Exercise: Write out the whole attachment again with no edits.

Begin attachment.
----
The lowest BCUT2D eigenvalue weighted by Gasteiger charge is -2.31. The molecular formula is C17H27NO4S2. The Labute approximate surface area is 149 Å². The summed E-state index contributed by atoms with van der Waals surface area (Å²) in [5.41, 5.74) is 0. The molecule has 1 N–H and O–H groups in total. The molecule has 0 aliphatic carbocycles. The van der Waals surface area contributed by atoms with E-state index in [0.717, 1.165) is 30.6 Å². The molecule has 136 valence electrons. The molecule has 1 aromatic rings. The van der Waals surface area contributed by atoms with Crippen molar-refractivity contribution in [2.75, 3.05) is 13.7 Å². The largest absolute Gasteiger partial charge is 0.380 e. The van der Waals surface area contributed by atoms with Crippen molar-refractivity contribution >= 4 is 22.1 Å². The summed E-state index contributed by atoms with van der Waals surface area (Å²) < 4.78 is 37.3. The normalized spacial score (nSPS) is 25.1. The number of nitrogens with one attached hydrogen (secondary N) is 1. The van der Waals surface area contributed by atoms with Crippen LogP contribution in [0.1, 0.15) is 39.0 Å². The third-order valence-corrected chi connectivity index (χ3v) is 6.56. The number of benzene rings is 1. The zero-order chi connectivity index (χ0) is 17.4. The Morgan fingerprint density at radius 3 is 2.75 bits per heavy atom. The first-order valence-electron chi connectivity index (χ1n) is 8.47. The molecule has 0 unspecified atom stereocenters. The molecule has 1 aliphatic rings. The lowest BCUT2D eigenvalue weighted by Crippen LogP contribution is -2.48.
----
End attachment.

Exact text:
The lowest BCUT2D eigenvalue weighted by Gasteiger charge is -2.31. The molecular formula is C17H27NO4S2. The Labute approximate surface area is 149 Å². The summed E-state index contributed by atoms with van der Waals surface area (Å²) in [5.41, 5.74) is 0. The molecule has 1 N–H and O–H groups in total. The molecule has 0 aliphatic carbocycles. The van der Waals surface area contributed by atoms with E-state index in [0.717, 1.165) is 30.6 Å². The molecule has 136 valence electrons. The molecule has 1 aromatic rings. The van der Waals surface area contributed by atoms with Crippen molar-refractivity contribution in [2.75, 3.05) is 13.7 Å². The largest absolute Gasteiger partial charge is 0.380 e. The van der Waals surface area contributed by atoms with Crippen molar-refractivity contribution >= 4 is 22.1 Å². The summed E-state index contributed by atoms with van der Waals surface area (Å²) < 4.78 is 37.3. The normalized spacial score (nSPS) is 25.1. The number of nitrogens with one attached hydrogen (secondary N) is 1. The van der Waals surface area contributed by atoms with Crippen LogP contribution in [0.1, 0.15) is 39.0 Å². The third-order valence-corrected chi connectivity index (χ3v) is 6.56. The number of benzene rings is 1. The zero-order chi connectivity index (χ0) is 17.4. The Morgan fingerprint density at radius 3 is 2.75 bits per heavy atom. The first-order valence-electron chi connectivity index (χ1n) is 8.47. The molecule has 0 unspecified atom stereocenters. The molecule has 1 aliphatic rings. The lowest BCUT2D eigenvalue weighted by Crippen LogP contribution is -2.48.